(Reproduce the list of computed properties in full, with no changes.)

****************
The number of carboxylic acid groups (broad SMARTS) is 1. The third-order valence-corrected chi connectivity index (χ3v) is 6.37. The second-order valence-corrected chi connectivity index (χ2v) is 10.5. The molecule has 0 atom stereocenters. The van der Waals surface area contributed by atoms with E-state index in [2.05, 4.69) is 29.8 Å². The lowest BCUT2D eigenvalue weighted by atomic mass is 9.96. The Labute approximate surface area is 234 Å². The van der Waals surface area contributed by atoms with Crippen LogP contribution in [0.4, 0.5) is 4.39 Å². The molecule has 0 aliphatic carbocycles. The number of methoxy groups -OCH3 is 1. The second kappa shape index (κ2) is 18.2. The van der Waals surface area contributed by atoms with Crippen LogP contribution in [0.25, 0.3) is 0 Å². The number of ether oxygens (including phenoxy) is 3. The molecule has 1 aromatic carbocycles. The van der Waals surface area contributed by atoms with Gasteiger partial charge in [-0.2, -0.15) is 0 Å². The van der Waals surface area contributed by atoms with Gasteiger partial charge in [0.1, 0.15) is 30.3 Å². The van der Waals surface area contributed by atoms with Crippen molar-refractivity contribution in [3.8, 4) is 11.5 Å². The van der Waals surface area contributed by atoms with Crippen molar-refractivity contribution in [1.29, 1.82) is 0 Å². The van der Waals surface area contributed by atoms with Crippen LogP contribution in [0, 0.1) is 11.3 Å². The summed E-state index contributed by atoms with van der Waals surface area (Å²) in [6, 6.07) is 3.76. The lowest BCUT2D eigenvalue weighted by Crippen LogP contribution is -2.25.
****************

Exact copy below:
The number of carboxylic acid groups (broad SMARTS) is 1. The third-order valence-corrected chi connectivity index (χ3v) is 6.37. The second-order valence-corrected chi connectivity index (χ2v) is 10.5. The molecule has 0 atom stereocenters. The van der Waals surface area contributed by atoms with E-state index in [2.05, 4.69) is 29.8 Å². The lowest BCUT2D eigenvalue weighted by atomic mass is 9.96. The Labute approximate surface area is 234 Å². The van der Waals surface area contributed by atoms with Crippen LogP contribution in [0.4, 0.5) is 4.39 Å². The molecule has 0 aliphatic carbocycles. The number of methoxy groups -OCH3 is 1. The second kappa shape index (κ2) is 18.2. The van der Waals surface area contributed by atoms with Crippen LogP contribution in [0.25, 0.3) is 0 Å². The number of ether oxygens (including phenoxy) is 3. The molecule has 1 aromatic carbocycles. The van der Waals surface area contributed by atoms with Gasteiger partial charge in [-0.2, -0.15) is 0 Å². The van der Waals surface area contributed by atoms with Gasteiger partial charge in [0.1, 0.15) is 30.3 Å². The van der Waals surface area contributed by atoms with Crippen molar-refractivity contribution in [3.8, 4) is 11.5 Å². The van der Waals surface area contributed by atoms with Crippen molar-refractivity contribution in [1.29, 1.82) is 0 Å². The van der Waals surface area contributed by atoms with Crippen LogP contribution in [0, 0.1) is 11.3 Å². The summed E-state index contributed by atoms with van der Waals surface area (Å²) in [6, 6.07) is 3.76. The lowest BCUT2D eigenvalue weighted by Crippen LogP contribution is -2.25.